The Police emails/phone logs related to the Williamson phone call show that Williamson’s intervention did divert Police resources, even if it did not ultimately derail the prosecution. The email from Inspector Gary Davey dated 20 January 2014 says: “I was contacted by MP Williamson…could someone review this matter, and let me know the outcome as I will advise the MP.” Just why Davey did not tell Williamson from the outset “No comment, an investigation is ongoing” remains unexplained. That’s certainly what the media would have been told. Constantly, Williamson’s account seems to shift ground. Sometimes, he is ringing merely to ask whether the prosecution is proceeding. In others, he is suggesting that the Police be sure of their ground before they proceed. Maybe that’s why the Police described his inquiry as a “Complaint/Review.” Complaint?

Maybe someone can also explain why an incident that occurred in late January was not relayed to Police Minister Anne Tolley until – reportedly – April 4th. Why did Tolley then take weeks to advise the Prime Minister, who learned of this, we are told, only early this week? Was this entire affair put into slow motion, lest it should land on top of Judith Collins’ problems over Oravida?

Cases like this, where money appears to buy influence with our politicians are only likely to increase. Just this week, the South China Morning Post published a story which gives a useful backdrop to the Williamson affair. Under the online headline “The next Canada? Rich mainland Chinese push New Zealand migration to 11-year high” the SCMP explained how the system is already attracting wealthy Chinese mainlanders here, and indicated how the criteria could be lowered to attract even more:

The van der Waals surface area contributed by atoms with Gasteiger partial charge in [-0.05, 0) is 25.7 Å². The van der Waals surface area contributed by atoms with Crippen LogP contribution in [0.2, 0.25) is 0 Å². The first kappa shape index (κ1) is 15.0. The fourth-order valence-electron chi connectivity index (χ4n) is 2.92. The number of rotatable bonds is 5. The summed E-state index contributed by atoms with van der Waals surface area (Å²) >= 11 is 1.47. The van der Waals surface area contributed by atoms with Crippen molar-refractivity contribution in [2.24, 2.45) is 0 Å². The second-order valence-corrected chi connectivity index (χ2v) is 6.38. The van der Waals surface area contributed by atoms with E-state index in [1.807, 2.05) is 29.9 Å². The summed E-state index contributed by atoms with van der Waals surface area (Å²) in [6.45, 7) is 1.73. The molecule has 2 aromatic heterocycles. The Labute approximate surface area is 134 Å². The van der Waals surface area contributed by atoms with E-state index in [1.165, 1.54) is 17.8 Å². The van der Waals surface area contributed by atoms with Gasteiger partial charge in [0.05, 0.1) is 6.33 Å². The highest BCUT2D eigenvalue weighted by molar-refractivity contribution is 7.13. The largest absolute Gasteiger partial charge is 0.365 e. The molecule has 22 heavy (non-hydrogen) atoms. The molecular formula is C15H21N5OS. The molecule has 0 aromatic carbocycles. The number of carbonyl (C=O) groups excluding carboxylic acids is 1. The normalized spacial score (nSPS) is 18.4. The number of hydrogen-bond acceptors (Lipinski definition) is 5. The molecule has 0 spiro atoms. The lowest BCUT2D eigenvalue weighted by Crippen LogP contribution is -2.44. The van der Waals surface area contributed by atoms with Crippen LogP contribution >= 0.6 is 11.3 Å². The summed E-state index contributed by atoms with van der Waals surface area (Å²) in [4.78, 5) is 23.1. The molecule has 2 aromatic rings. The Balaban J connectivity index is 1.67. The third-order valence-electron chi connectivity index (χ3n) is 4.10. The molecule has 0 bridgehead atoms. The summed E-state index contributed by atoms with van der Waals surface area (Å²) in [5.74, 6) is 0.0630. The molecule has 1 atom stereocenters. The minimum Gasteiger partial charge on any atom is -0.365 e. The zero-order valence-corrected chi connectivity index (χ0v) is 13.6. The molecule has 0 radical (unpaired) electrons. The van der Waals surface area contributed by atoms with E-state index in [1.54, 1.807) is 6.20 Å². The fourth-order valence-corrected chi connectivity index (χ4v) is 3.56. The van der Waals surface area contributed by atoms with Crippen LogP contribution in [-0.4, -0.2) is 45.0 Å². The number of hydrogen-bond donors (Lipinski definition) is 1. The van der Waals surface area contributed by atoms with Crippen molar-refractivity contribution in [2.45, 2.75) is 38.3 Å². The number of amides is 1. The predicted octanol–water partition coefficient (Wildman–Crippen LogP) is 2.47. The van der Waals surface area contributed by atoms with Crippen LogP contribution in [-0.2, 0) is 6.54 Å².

New Zealand has been wooing wealthy Chinese after Canada, a top destination, restricted its immigrant visa scheme after it was overloaded by mainlanders seeking citizenship. New Zealand Prime Minister John Key recently said he wanted mainland and Hong Kong investors to spend money not on land, but on fixed assets, manufacturing or real estate projects like hotels. New Zealand’s “Investor Plus” policy allows those who invest NZ$10 million (HK$53.1 million) over a three-year period to gain residency. Applicants are not required to have English- language skills or business experience. A less expensive option, the “Investor” category, allows residency for those who invest NZ$1.5 million over four years, but who must also speak English.

Lobbyists for a relaxation in policy say New Zealand is missing out on a large pool of investors: those who have between NZ$1.5 million and NZ$10 million, but who have no English skills…

On the contrary however, Canada has just cancelled its investor immigration scheme, for these highly relevant reasons:

In the budget last week, the [Canadian] government announced an immediate end to the immigrant investor program – under which people with a net worth of $1.6-million lend the government $800,000 interest-free for five years in exchange for permanent residency – and cleared out a backlog of tens of thousands of applicants, many of whom are from China.